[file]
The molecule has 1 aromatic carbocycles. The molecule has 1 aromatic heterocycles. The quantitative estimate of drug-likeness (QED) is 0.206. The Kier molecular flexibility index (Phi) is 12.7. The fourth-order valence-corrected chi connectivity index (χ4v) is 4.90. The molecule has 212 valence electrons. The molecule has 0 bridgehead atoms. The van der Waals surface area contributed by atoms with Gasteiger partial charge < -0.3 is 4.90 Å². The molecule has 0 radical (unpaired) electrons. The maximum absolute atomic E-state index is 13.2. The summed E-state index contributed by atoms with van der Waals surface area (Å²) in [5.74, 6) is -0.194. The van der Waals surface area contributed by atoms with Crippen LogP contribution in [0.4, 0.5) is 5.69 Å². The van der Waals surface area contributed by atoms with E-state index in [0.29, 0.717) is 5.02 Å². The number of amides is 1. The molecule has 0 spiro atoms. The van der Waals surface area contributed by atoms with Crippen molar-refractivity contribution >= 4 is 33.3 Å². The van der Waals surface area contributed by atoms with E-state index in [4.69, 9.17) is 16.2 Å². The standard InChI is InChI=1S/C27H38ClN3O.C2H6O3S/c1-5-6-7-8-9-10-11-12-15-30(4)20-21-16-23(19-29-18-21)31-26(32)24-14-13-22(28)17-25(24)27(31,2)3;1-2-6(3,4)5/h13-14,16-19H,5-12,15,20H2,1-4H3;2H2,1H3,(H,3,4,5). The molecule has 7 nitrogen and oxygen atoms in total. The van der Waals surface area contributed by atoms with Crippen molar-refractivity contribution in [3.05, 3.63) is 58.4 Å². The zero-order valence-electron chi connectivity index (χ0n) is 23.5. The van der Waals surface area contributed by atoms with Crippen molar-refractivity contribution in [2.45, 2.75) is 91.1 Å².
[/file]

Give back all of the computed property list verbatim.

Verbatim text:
The molecule has 1 aromatic carbocycles. The molecule has 1 aromatic heterocycles. The quantitative estimate of drug-likeness (QED) is 0.206. The Kier molecular flexibility index (Phi) is 12.7. The fourth-order valence-corrected chi connectivity index (χ4v) is 4.90. The molecule has 212 valence electrons. The molecule has 0 bridgehead atoms. The van der Waals surface area contributed by atoms with Gasteiger partial charge < -0.3 is 4.90 Å². The molecule has 0 radical (unpaired) electrons. The maximum absolute atomic E-state index is 13.2. The summed E-state index contributed by atoms with van der Waals surface area (Å²) in [5.74, 6) is -0.194. The van der Waals surface area contributed by atoms with Crippen LogP contribution in [0.4, 0.5) is 5.69 Å². The van der Waals surface area contributed by atoms with E-state index in [0.29, 0.717) is 5.02 Å². The number of amides is 1. The molecule has 0 spiro atoms. The van der Waals surface area contributed by atoms with Crippen molar-refractivity contribution >= 4 is 33.3 Å². The van der Waals surface area contributed by atoms with E-state index in [4.69, 9.17) is 16.2 Å². The standard InChI is InChI=1S/C27H38ClN3O.C2H6O3S/c1-5-6-7-8-9-10-11-12-15-30(4)20-21-16-23(19-29-18-21)31-26(32)24-14-13-22(28)17-25(24)27(31,2)3;1-2-6(3,4)5/h13-14,16-19H,5-12,15,20H2,1-4H3;2H2,1H3,(H,3,4,5). The molecule has 7 nitrogen and oxygen atoms in total. The van der Waals surface area contributed by atoms with Crippen molar-refractivity contribution in [3.05, 3.63) is 58.4 Å². The zero-order valence-electron chi connectivity index (χ0n) is 23.5. The van der Waals surface area contributed by atoms with Crippen molar-refractivity contribution in [2.45, 2.75) is 91.1 Å².